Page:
If you were to ask lawyers to name some lucrative practice areas, immigration law would probably not top many lists. While there are some elite firms that do immigration law for corporations or high-net-worth individuals (and charge a pretty penny for their services), many immigration lawyers are more dedicated to helping their clients over their bank accounts.
But some immigration lawyers with their own firms do very, very well for themselves. Take, for example, the one who just sold his Tribeca apartment for a cool $3.6 million — to a pair of poker champs, so presumably they got a fair deal.
The buyers might have paid a reasonable price, considering the fabulosity of the unit. But the seller still earned a seven-figure profit on the transaction….
The headline comes from a tipster, but I think it perfectly sums up the Cardozo note in their latest alumni newsletter. Cardozo has issued an intellectually soft apology that admits what they did, but completely glosses over why they did it. “Aww shucks, we’re just goofy!”
I almost feel bad for Cardozo. Yesterday, we reported on how Cardozo was trying to convince the class of 2011 to give money to the school on the theory that even a small donation will help the school move up in the U.S. News law school rankings, thus increasing the “value” of a Cardozo Law degree. Yeah, the campaign isn’t about how giving more money will deliver more value to Cardozo students in terms of job opportunities or educational experience. It’s just a hard sell that a higher ranking equals “value,” and an instruction on how Cardozo alums can help the school game the system.
And it turns out that the strategy isn’t even an effective way to game the rankings. The school is actually wrong about how the rankings work.
Look, I have to be one of the foremost authorities on “stupid things law schools do” in America. I believe I meet all of the Daubert requirements to be qualified as an expert on this topic on the Internet. In my expert capacity, I hereby testify that this Cardozo thing is the dumbest alumni giving campaign I’ve ever seen….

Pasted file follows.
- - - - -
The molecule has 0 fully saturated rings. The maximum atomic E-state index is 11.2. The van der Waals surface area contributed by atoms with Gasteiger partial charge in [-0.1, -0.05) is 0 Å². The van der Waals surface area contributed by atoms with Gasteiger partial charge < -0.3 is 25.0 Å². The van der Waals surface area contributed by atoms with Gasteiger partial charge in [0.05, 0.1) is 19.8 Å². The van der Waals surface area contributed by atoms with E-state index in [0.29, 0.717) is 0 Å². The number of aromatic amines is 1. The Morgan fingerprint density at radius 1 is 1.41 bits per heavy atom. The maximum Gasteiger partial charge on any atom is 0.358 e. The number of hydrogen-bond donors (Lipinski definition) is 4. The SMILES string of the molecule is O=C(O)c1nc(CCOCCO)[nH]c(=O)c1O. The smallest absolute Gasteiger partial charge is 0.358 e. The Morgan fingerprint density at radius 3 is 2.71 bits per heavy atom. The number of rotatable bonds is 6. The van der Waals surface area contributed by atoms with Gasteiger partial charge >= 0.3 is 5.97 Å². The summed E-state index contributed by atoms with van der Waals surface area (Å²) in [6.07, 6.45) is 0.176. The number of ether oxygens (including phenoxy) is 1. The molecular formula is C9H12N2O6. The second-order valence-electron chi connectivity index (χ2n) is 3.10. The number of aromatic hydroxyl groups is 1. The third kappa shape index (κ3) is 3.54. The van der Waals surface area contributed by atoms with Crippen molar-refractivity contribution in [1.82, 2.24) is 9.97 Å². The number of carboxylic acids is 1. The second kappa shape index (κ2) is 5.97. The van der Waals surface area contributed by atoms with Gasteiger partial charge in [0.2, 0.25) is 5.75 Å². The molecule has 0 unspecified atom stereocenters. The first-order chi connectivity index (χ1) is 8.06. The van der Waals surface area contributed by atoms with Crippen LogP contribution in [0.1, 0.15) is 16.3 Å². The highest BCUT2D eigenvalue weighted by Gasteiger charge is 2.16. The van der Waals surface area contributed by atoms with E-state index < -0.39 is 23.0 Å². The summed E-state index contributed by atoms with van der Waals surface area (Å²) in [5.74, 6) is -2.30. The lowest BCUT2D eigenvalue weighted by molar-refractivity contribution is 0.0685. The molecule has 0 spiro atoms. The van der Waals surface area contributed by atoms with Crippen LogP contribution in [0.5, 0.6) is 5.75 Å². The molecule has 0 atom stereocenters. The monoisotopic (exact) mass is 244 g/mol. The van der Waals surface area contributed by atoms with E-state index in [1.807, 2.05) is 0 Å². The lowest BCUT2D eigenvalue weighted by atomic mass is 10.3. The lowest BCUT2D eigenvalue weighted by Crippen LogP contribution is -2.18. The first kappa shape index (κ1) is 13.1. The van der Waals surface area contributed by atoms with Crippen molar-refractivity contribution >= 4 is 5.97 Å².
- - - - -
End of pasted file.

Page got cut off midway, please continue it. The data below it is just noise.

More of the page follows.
And now back to our regularly scheduled programing. We join this episode of “My Law School Nearly Got Away With It,” already in progress.
We all know that law schools do all kinds of things to game the U.S. News law school rankings. U.S. News knows this, yet does little to stop this behavior. But rarely do we catch a law school red-handed.
Here, we have a school openly calling upon its students to do something for the express purpose of increasing the school’s U.S. News rank.
Even more embarrassingly, the school is targeting a class of graduates who have generally not had much luck in the employment market. The email suggests that the way to increase the value of their law degree is to give money to the school, since right now it’s not good enough to get them a job…
(Please note the important UPDATE at the end of this post, a punchline of sorts.)
As law students gear up for finals, it’s finally time for us to grade the videos we received for our Fifth Annual Law Revue Video Contest.
As usual, we’ll start with the dishonorable mentions. We like setting the bar low so that when you see our finalists later this week, you can see how far they rose above the rest. Our dishonorable mentions weren’t necessarily the worst videos that were submitted; instead, they were bad in a somewhat interesting and cringe-worthy way. Their badness lent itself to discussion and analysis.
Still, we want to thank everybody who took the time to produce and submit a video. Even the bad ones were good for the ATL editorial team and the community. The trauma brings us closer together….
I’ve previously mentioned how much I enjoy The Hunt, Joyce Cohen’s weekly column in the New York Times in which she describes the housing search of someone brave enough to take on the NYC real estate market. Prior installments of the column have featured lawyers and even law students.
Last week’s installment featured a lawyer at Quinn Emanuel, who went house hunting with his wife, who works at a test-preparation company. The home they wound up getting would probably be viewed as bike storage by John Quinn, but it’s plenty nice by the standards of mere mortals.
How much did they pay, and how much space did they get? Would you be impressed if I told you they got 1,500 square feet for less than $750,000?